Blackhawks are finally turning the corner

SCOTT MORRISON

, Last Updated: 9:37 AM ET

No disrespect to Kurtis Foster, but his broken femur most likely won't be enough to break the NHL and prompt a rule change.

Sadly, it might take another serious injury before that happens, and even then it is not guaranteed.

Foster, of course, is the Minnesota Wild defenceman who crashed into the boards Wednesday night, after jostling with San Jose forward Torrey Mitchell in a foot race to touch the puck for an icing.

Foster went down hard, breaking his left leg, which required six hours of surgery to insert a rod to repair the damage. The good news out of Minnesota is that his career will be interrupted, not ended.

Funny, but few are talking about him getting the icing call.

As you would expect and as should happen, the injury has rekindled the debate over whether touch icing should continue in the NHL or some form of no-touch icing should be instituted. Folks such as Don Cherry have advocated the change for years, citing numerous examples of serious injuries to the likes of Pat Peake and Al MacInnis, along with multiple minor injuries that, in the advocate's opinion, could have been avoided.

But virtually every year, including this one, when the NHL general managers convene to review rules and the state of the game, there is talk about no-touch icing, but change always is rejected, usually by a wide margin.

The reaction following the Foster injury was one, obviously, of disappointment that a good, young player got hurt, but you don't sense there is a groundswell of interest for change, or that there is anything approaching unanimity on either the player or management side. That is not a scientific deduction, either, though some have conducted straw polls, while by simply soliciting and reading reaction from around the league it confirms that conclusion.

The arguments for and against, of course, are well documented. The advocates for change say significant injuries would be prevented and that nothing compelling would be lost from the game.

The traditionalists believe there is some excitement in chases for the pucks, that the number of injuries are not huge and are part of a dangerous game, that it can lead to offensive chances, potentially fewer stoppages, and maintains a level of intensity. There is also the belief that the game doesn't need any more rule changes or reactions to unfortunate injury.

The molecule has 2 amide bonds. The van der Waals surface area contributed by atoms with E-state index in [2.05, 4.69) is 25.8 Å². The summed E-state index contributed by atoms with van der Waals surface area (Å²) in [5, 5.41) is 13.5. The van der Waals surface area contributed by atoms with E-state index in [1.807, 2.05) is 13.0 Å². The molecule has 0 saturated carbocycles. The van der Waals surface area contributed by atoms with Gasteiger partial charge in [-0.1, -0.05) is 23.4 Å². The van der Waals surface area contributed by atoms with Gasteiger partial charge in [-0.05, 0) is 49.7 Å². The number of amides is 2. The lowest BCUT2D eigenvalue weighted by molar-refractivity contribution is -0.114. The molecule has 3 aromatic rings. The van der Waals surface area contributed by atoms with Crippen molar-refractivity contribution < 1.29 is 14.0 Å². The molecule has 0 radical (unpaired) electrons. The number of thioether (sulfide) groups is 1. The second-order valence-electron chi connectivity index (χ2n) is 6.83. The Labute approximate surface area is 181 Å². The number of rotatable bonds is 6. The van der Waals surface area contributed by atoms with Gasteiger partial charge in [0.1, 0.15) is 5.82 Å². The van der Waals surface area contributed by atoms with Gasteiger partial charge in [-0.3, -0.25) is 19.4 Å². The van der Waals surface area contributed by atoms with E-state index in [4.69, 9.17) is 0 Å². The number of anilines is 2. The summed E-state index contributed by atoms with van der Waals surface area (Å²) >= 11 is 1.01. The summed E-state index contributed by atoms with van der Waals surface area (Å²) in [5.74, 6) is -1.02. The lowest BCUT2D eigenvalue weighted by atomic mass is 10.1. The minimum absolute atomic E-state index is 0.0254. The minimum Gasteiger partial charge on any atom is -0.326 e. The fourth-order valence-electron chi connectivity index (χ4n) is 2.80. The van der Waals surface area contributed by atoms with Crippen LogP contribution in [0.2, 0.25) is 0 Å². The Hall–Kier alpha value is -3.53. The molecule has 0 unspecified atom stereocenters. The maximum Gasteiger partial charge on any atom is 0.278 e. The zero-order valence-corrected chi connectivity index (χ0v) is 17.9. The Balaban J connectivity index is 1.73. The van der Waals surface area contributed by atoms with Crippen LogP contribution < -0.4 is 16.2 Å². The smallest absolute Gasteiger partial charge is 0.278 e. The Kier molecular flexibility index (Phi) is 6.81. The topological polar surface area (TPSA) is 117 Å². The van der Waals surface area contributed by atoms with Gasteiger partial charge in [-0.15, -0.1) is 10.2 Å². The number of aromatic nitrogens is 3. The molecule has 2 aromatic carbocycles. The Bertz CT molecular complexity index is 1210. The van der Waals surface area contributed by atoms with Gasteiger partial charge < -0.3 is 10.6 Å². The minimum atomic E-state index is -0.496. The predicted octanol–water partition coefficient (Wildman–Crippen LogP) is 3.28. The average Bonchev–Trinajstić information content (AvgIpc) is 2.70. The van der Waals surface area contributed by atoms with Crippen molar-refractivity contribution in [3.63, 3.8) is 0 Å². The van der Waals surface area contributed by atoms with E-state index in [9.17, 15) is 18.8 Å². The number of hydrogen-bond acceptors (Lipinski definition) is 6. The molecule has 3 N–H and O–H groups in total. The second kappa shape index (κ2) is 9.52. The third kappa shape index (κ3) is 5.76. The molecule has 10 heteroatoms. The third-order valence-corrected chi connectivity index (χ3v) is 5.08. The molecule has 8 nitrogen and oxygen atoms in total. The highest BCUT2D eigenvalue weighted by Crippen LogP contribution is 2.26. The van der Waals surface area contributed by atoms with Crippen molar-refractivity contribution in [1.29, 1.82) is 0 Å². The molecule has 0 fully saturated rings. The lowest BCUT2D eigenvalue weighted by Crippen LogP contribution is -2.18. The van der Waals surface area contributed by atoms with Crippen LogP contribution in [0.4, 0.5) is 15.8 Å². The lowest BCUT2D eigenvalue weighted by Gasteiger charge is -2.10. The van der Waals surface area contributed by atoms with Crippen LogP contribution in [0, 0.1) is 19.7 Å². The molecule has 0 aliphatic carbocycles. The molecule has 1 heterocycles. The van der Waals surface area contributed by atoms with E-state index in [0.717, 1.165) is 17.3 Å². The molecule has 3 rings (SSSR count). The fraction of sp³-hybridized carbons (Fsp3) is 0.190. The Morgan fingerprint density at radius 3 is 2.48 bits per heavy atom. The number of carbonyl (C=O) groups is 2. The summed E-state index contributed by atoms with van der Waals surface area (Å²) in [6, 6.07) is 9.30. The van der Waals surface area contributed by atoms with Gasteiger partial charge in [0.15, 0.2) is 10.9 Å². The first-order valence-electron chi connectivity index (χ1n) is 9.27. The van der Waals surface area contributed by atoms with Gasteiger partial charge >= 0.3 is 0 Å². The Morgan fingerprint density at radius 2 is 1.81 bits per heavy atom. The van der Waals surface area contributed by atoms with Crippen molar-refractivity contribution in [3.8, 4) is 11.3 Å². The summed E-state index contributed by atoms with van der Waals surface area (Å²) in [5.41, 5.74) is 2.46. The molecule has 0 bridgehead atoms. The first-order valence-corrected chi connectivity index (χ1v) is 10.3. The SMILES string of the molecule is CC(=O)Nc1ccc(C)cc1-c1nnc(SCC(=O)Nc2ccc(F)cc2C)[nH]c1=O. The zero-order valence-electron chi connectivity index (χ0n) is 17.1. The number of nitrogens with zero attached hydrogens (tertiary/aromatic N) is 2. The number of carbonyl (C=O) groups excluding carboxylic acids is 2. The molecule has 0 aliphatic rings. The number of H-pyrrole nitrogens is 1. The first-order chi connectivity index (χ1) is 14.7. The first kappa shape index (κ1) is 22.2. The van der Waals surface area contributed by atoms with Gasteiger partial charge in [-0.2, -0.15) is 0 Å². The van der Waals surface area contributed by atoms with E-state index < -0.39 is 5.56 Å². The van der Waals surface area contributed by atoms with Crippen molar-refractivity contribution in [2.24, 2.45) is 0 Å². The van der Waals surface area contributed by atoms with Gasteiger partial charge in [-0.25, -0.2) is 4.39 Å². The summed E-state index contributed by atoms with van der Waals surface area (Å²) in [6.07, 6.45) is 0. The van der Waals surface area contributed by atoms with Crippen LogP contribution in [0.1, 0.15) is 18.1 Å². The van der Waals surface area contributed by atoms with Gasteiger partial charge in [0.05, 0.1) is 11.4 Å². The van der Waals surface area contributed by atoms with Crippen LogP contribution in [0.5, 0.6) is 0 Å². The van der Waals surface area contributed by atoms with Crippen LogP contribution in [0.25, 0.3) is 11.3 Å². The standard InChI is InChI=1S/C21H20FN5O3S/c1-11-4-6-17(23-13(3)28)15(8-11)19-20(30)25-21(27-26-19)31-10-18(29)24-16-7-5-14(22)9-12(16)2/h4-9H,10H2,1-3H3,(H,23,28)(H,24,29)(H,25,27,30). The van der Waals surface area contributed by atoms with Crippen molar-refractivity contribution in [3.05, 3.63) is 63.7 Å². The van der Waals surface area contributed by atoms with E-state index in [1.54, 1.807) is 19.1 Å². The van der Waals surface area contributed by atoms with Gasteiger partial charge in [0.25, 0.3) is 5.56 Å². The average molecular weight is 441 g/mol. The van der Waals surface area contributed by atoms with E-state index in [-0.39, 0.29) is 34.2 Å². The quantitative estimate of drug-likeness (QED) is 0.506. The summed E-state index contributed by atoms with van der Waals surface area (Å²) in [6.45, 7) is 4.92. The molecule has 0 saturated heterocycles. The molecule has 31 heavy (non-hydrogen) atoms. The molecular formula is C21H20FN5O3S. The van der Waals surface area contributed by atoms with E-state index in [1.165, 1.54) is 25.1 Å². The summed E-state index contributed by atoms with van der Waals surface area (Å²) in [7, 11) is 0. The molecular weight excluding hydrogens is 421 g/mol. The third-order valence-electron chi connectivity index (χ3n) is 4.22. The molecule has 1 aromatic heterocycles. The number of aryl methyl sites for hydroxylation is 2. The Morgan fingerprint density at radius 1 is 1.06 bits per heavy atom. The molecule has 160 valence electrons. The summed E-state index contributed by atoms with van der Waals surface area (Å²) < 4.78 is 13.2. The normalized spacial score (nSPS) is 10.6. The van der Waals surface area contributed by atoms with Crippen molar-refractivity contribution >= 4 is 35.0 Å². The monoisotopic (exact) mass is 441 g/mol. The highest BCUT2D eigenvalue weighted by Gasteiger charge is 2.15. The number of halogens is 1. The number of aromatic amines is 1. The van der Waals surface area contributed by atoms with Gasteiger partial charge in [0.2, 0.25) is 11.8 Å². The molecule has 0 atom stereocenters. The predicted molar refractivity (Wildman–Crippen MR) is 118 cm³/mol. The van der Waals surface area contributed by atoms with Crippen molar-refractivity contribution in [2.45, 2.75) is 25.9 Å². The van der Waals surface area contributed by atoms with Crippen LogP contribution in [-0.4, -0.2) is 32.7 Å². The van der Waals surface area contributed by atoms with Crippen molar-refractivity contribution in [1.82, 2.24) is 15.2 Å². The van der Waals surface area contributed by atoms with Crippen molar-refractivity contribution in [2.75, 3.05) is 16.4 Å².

It also has been argued that there are dangerous chases and battles for the puck that are similar to the icing plays, but are simple dump-ins, and no one suggests they be taken away. Of course, it can also be said that without having to worry about touching the puck, the defender can handle the situation differently and more safely.

Already in the past few days the concept of somehow outlawing contact on icing races, or making it a race to the end red line without the touch, or creating an imaginary line across the end face-off dots as the touch line, have all been thrown out there as possible solutions, short of simply going with no-touch icing, of course.

And many just want the status quo. Barring a major change, or injury perhaps, that is likely to remain.

SUCCESS STORY

The exclamation point on their season, obviously, would be for the Chicago Blackhawks to mount a late charge, somehow elbow their way into the playoffs and maybe make a little noise for a round or two.

Alas, it appears that is not about to happen but missing the playoffs won't diminish the accomplishments of the franchise on and off the ice. As the new management group led by Rocky Wirtz promised, in the wake of the passing of his father Bill, the operation of the franchise would change. He said they would get with the times and restore the image and operation.

Needless to say, the son has done a wonderful job, from hirings to finally showing a handful of home games on local television with the promise to get all games on TV next season, to bringing back former stars Bobby Hull, Stan Mikita and Tony Esposito. The goodwill gained has been immeasurable, the resulting sellouts much needed.

Indeed, earlier this week, when they welcomed back Esposito, there were 20,942 in attendance, the eighth sellout of the season and the ninth time they have drawn more than 20,000 fans. To put the sellout into context, eight is more than the Hawks have managed the past five seasons combined.

Overall, according to the club, ticket sales are up about 3,600 per game. Class and respect matter in the operation of a sports franchise.

THIS AND THAT

How embarrassing was Tampa Bay's third-period collapse the other night, blowing a 4-1 lead to Buffalo with less than 15 minutes in the third period and losing 7-4? According to the Elias Sports Bureau, it's just the fifth time a team won by three or more after falling behind by at least three goals in the third period ... Despite the struggles down the stretch, Nashville is expected to re-sign Barry Trotz and his coaching staff.


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